It should be made clear that what works for me may not work for a team of 14-dogs running through the Alaskan wilderness or a single-dog scooter running through Central Park. I’m experienced in running a small team (four dogs) on narrow, hilly trails—often used by mountain bikes, hikers, loose dogs, or even shared by vehicles. For much of our history, we’ve been a “sprint” team (if you’re looking for an industry term) and rarely run more than 10 miles at a time. As my team grows to five and hopefully six dogs, I do want to move towards mid-distance running, but that requires a lot of other considerations for us. 

I’m not a competitive sled dog racer. In the eight years I’ve been running dogs, I’ve competed in less than a dozen races—and only a few of them sanctioned. If you’re looking for advice to apply during races, this may not be the place. I run to keep my dogs happy and healthy, and because I love the bond we share when we’re out in the woods working together. When I do compete, it’s usually to help support the clubs I’ve joined. 

I’ll be the first to admit I don’t know everything about mushing. Hell, I still buy lines rather than learn how to use a fid (it’s a goal for this year, I swear). But I have been shaping my life around this hobby. I joined clubs and found mentors before I got my first husky. I’ve read books and watched documentaries. I’ve followed dozens of other mushers via blogs and social media, gaining insight from their successes and failures. I’ve been lucky enough to attend races and trade fairs where experienced mushers have lectured and shared stories. I have incredible breeders just a DM away to answer questions or share their knowledge. I’m a researcher by nature and a project manager by trade, so I’m constantly looking to optimize and improve all aspects of my life. And most of my life revolves around these dogs.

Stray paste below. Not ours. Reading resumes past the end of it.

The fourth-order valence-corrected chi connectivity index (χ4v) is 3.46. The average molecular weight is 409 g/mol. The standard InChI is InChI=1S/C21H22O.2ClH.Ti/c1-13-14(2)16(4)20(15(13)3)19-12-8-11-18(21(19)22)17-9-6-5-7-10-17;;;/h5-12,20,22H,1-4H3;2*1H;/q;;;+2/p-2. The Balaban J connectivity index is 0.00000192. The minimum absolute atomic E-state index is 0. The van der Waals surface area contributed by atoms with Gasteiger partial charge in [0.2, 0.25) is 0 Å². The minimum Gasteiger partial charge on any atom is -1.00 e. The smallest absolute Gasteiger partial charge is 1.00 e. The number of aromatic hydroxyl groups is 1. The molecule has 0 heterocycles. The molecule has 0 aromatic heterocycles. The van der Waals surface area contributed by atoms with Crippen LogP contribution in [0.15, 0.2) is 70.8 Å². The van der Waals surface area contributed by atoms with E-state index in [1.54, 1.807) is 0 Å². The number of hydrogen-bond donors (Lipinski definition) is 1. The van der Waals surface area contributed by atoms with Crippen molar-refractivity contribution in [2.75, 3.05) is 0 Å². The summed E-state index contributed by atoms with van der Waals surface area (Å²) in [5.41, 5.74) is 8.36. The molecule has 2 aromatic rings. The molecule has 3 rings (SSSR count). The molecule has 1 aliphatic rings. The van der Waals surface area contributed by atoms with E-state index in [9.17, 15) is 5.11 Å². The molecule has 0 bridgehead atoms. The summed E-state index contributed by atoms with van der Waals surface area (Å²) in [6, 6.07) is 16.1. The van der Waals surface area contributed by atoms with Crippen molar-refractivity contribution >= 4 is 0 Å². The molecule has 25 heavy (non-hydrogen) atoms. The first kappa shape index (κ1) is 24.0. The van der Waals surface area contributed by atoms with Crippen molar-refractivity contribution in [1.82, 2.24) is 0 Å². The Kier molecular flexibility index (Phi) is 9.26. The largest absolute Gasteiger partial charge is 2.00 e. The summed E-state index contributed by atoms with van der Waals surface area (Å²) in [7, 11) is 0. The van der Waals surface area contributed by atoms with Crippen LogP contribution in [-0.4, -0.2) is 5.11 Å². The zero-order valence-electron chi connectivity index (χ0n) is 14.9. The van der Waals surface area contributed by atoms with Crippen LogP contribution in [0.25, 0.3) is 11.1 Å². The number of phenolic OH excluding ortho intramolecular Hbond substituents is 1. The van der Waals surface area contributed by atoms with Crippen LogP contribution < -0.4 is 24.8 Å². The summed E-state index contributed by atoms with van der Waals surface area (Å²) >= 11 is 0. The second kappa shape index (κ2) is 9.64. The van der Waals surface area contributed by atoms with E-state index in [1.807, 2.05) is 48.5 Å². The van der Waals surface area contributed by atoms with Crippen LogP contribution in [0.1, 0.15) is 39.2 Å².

I don't mean to sound defensive or combative with this discussion. I just want to offer an explanation and a bit of insight for those who read this blog. Take all internet advice with a grain of salt and use your head when applying training methods to your own team. I can only share my own perspectives here and hope that it helps others in their adventures. 

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Around and Around

After receiving some feedback on this post, I decided it was important to include a disclaimer message. Please read the next post if you decide to teach this command to your team.

A valuable command to have in your dog team’s arsenal is “come haw” (or “come gee”—either works, we just tend to haw). Come haw is used when I want to turn the entire team around (towards the left—"haw"). It comes in handy  when you’re running an out-and-back style trail, rather than a loop, but it can also save your butt in difficult situations.

When I moved out west, our first run could’ve been a lot more difficult had my leaders not known how to turn the team around. Since the trail was unfamiliar, we hit a lot of roadblocks trying to complete a loop. We had to turn around at least a half dozen times, which is frustrating for everyone, but they managed it well. We kept hitting downed trees, boulders, and fencing—all stuff the dogs could maneuver around or under, but I could not pass with the cart. So, come haw they did, and we turned back to find another route.

This command also helps in more serious situations. I’ve used it when I saw loose dogs approaching us from down the trail. It has also been useful when approaching road intersections that may not be safe to cross. There’s plenty of reasons why you may need to abruptly turn the hell around, so it’s an important command to train.


Teaching your team to turn around starts with making sure your leaders know what to do—so train them alone, or with a small team, before trying to turn around a string of 12 dogs. Use the command when training on a dead-end trail if you can. Find a spot where the trail very clearly comes to an end and the dogs wouldn’t be able to proceed easily forward. 

The first few times, you’ll likely have to dismount from your rig or sled (good brakes, digger claws, or snow hooks are key) and maneuver the leaders around. Once they get the hang of turning around at the dead-end, try using the command on a wide trail that hasn’t ended yet. (A wide trail is easier to turn around on) Be patient—going forward into the unknown is a lot more fun than going back the way they came, so it’s not an easy command to master. Eventually, try using it on narrower trails or when something particularly exciting is in front of them. That’s the true test.

My leading ladies know the command and will obey it... most of the time. Usually, they’re quite good about it, especially when there’s a sense of urgency or an obvious reason to 180. However, they will test it if I try to turn them around simply because they’re slowing down or goofing off. In those situations, come haw becomes a threat—"do your job or we’re going back home". In some cases, it motivates them to pick up the pace and keep rolling… but if I hold the brakes long enough, they’ll roll their eyes and make the turn.